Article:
LJ White’s “Big Fish” for two saxophones effortlessly evokes a story, but it is also abstract enough that each listener’s vision of the piece’s journey is completely unique. Its title may conjure a vision of a school of fish in a pond, scrambling to catch mayflies on the water’s surface. Later in the piece, the saxophones seem to sink into the deeper, darker waters, perhaps to examine the gently swaying fronds and leaves of a kelp forest. “Big Fish” pulls us into a Fantasia-like daydream, a perfect example of how the composer writes with “an unrestricted array of influences through unpredictable-yet-contagious rhythms, strange and evocative sonorities…” LJ’s work is intricate, unpredictable, and superbly well-crafted, so I couldn’t wait to ask him more about his life, his influences, and his music.
How did you decide to become a composer?
I knew I wanted to have a career in music from a young age, and I was writing music since I was little, but I didn’t really realize that I could be a composer until I went to music school and saw others doing it. I added a double major and went from there.
Has your identity affected your music? If so, in what ways?
Yes. Whose music isn’t affected by their identity? For me, being transgender and feeling like I never fit in, gender-wise, has led me to want to challenge accepted categories and break down barriers between musical genres in my work. I also have a number of pieces that deal explicitly with socio-political issues, particularly around gender and sexuality. Big Fish is not one of those pieces, and it was written before I transitioned, but it does have a certain restlessness and punchiness about it that has been typical of a lot of my music, especially before I figured out how to come to terms with my gender identity and expression.
Why is it important to celebrate Stonewall 50?
I think the “why” seems like it should be pretty clear, but the more important question is “how.” I think that the right way to commemorate Stonewall is to remember that Pride started as a protest and a call to action, and that it still needs to be one. We have a lot of work to do – and until there’s no longer a stigma around being LGBTQ+ that leads to violence, harassment, internalized shame and trauma, discrimination, and lack of representation, there will still be work to do. Until there are no longer disparities in access to employment, income, healthcare, public accommodation, housing, education, institutionally recognized relationships and parenting, military service, identification documents, elder care, and on and on, for LGBTQ+ people living openly, there will be work to do. So, I hope that the Stonewall 50 exhibit at CAMH and the concert inspire people to find ways to advocate and take action.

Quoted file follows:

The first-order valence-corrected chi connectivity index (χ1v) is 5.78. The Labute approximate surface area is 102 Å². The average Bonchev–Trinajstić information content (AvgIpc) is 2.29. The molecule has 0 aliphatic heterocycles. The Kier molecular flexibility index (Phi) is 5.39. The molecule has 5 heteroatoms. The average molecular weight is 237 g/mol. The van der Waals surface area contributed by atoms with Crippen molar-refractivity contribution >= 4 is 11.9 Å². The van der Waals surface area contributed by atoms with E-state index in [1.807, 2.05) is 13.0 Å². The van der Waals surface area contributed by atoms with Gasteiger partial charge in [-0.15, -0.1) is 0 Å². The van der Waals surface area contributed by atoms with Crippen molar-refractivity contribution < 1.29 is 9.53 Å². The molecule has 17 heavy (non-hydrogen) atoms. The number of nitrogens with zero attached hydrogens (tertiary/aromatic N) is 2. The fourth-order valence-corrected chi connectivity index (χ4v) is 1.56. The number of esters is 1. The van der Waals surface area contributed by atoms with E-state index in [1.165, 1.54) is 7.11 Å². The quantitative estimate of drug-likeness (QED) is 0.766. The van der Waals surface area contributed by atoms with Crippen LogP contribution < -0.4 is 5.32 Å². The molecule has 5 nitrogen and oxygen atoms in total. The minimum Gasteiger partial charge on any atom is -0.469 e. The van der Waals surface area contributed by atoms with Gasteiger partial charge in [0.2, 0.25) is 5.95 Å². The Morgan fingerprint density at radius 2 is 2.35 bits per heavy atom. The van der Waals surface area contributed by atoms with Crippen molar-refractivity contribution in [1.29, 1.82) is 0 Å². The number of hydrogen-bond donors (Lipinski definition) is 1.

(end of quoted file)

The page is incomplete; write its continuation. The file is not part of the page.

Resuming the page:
What drew you to writing for the saxophone?
Big Fish was actually originally a piece for two clarinets, and then I adapted it for saxophones for a friend of mine. But what I love about both of those instruments is the way they can blend seamlessly, so that it’s hard to tell where one player’s sound ends and another’s begins. Saxophones also have a good capacity for raucousness and visceral rhythmic playing.
What’s your favorite moment in Big Fish?